Then, in 1903, a new home secretary announced that Florence would be released the following year, having served 15 years in prison. There was no public inquiry into her case, or even real explanation as to why she was now being let go after so many years of having her appeals denied. The times had changed; she was no longer infamous. A new generation had grown up while she had been behind bars, and the idea of the arsenic-wielding husband-killer was no longer such a powerfully disruptive one. She was transferred to a convent in Cornwall for the final six months, so that she could transition back to normal life, and then on 20 July 1904, she walked free. She went first to France to visit her ageing mother, and then back to America. For a while, she was something of a celebrity, and was asked to speak on her case and on prison reform. She published a book soon after her release called “My Lost Fifteen Years”, but she quickly faded out of the limelight. Many of the people who had followed her case so voraciously at the time had moved on, or had died themselves. It was a new century now, and she belonged to the dramatic moral battles of the one before. Florence gradually withdrew from public life. She moved to rural Connecticut and lived in a small cabin under a different name, and kept cats. She never saw her children again — they were fostered by Michael Maybrick’s London doctor and grew up without her. When she died in 1941, it was as a lonely old American woman. There was little to connect her to the charming young girl who had once turned the head of all British society.


As I’ve hinted, the Maybrick case had a profound effect on the way murder, and in particular domestic murder, was thought of in Britain. It was one of the cases mentioned by George Orwell in his essay about the “Elizabethan period’ of murder, and it was alluded to by several novelists of detective fiction’s golden age. Anthony Berkeley in particular was very affected by it. He was inspired by the Maybrick case to write 1926’s The Wychford Poisoning Case, which he called “a psychological detective story”, and considered a departure from the puzzle-based plots popular elsewhere at the time. The parallels are obvious: a foreign born woman (in this case, she’s French), is sentenced to hang for poisoning her husband. She supposedly extracted arsenic from flypapers and it was found in his medicine as well as his food and drink. Berkeley’s amateur detective Roger Sheringham sets out to prove her innocence, when even her lawyers think she did it.

Sheringham is no feminist, though — notably in this book he declares that quote “nearly all women…. are idiots”. Berkeley too had a complicated relationship to this topic, which I hope to unpack in more detail in a future episode. His interest in Florence Maybrick (and in Edith Thompson, whose case I explored in episode seven) was centered on adultery more than anything else. He had a passion himself for the married novelist EM Delafield, and believed that the censure and societal discrimination still meted out to those who ended or escaped from marriage was severe and unwarranted. He and Delafield debated this often, for they were close friends, even if Berkeley never did succeed in pairing up with her. Golden age critic Martin Edwards has written that they regarded both Thomson and Maybrick as quote “victims of a hypocritical morality that punished them for having sex outside marriage”. Perhaps that’s how Berkeley saw himself, too.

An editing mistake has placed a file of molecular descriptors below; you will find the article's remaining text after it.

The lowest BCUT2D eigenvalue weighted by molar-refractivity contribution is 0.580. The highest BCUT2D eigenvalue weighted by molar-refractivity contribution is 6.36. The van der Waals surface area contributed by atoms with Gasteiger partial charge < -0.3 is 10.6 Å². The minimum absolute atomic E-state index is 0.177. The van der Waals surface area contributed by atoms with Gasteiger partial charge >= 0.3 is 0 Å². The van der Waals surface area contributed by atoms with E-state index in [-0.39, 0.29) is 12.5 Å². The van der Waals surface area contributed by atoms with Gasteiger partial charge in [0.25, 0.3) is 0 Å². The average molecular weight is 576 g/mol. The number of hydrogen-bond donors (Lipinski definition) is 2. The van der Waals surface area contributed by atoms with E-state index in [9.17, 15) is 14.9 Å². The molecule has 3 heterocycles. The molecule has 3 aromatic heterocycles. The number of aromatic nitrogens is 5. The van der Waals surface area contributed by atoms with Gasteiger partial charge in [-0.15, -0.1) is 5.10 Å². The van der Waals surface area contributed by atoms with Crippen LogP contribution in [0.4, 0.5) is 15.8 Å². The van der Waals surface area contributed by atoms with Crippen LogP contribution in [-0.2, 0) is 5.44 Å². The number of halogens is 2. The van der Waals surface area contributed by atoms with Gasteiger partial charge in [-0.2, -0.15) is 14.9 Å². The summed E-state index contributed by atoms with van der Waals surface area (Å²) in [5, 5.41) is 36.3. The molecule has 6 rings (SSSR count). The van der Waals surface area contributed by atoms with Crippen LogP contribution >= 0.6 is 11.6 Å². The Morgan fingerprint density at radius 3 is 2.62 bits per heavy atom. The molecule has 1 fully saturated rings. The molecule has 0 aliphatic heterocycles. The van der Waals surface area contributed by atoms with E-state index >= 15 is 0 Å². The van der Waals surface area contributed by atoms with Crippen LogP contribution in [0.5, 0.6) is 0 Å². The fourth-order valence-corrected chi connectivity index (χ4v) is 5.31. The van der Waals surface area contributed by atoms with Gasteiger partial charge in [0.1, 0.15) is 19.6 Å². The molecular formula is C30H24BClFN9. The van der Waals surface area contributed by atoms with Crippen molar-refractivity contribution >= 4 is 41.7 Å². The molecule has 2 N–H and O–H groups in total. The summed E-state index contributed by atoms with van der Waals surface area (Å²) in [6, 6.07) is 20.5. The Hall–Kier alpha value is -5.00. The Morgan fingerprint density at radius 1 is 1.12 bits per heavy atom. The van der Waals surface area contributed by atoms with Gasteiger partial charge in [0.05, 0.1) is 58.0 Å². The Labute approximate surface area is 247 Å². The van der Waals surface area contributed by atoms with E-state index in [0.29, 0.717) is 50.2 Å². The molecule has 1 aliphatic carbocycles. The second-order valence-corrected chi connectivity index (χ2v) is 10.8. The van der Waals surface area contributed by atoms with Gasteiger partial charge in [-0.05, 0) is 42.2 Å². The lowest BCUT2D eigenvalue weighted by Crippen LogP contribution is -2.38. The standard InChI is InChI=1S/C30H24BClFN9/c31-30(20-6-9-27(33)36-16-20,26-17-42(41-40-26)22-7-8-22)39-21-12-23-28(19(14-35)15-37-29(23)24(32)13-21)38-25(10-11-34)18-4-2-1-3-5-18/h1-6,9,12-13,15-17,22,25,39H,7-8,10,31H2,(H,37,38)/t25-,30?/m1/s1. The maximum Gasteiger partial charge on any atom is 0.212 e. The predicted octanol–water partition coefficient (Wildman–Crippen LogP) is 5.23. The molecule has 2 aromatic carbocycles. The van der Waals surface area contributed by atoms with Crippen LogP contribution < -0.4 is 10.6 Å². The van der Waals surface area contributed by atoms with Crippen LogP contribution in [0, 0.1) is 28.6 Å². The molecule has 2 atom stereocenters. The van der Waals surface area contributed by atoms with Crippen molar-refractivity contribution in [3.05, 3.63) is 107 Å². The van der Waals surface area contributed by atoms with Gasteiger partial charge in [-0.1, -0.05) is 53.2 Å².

For writes like Berkeley, Sayers, Christie and their colleagues, the Maybrick case encapsulated so many of the themes they grappled with in fiction. Florence had, whether deliberately or unwittingly, exposed the seedy underbelly of the supposedly respectable middle class Victorian way of life. The real horror was in the home, not out there in the dark alleyways of Whitechapel where Jack the Ripper stalked his victims. Spousals poisonings appear so often in detective fiction, and they can all be traced back to the Maybricks. Then the legal quagmire Florence experienced spoke to the detective novelists’ interest in injustice, and the plot potential of unpunished guilt. Finally, Florence was that tantalising object, the potential female murderer. They’re so rare in real life, yet so prevalent in fiction. The idea of the angel of the house transformed into an avenging demon is compelling on the page, although perhaps unconvincing in reality.

For all that Florence Maybrick lived on in the collective psyche, it’s hard not to find what happened to her unutterably sad. She called her autobiography “My Lost Fifteen Years”, but it seems more accurate to say that it was the rest of her life that was taken from her, even though her death sentence was never carried out.


By way of a postscript: I promised to reveal the Jack the Ripper connection to the Maybrick case, and it is this. In 1992, more than a hundred years after his death, a diary was produced purporting to be written by James Maybrick, in which he confessed to the murders of the five women commonly identified as the Ripper’s victims, plus two others. It was published the following year and has been the source of great controversy ever since, with its finder recanting and reaffirming its provenance a number of times. A few experts have verified it, but most dismiss it as some kind of ephemera or hoax. As someone who has no interest in the vast enterprise that is Ripperology, I find this posthumous connection to the Maybrick case extremely amusing. There is so much that is genuinely horrible about what happened to James and Florence; it’s almost laughable that this got tacked on afterwards. Anyway, if you’re interest, there’s a lot you can read about this online, and I’ll include some links in the show notes.


This episode of Shedunnit was written, narrated, and produced by me, Caroline Crampton. You can find more information about all the books and sources I’ve mentioned in today’s episode at the show notes for this episode at two. There, you can also read a full transcript.

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I’ll be back on 26 June with another episode.
Next time on Shedunnit: Back To School.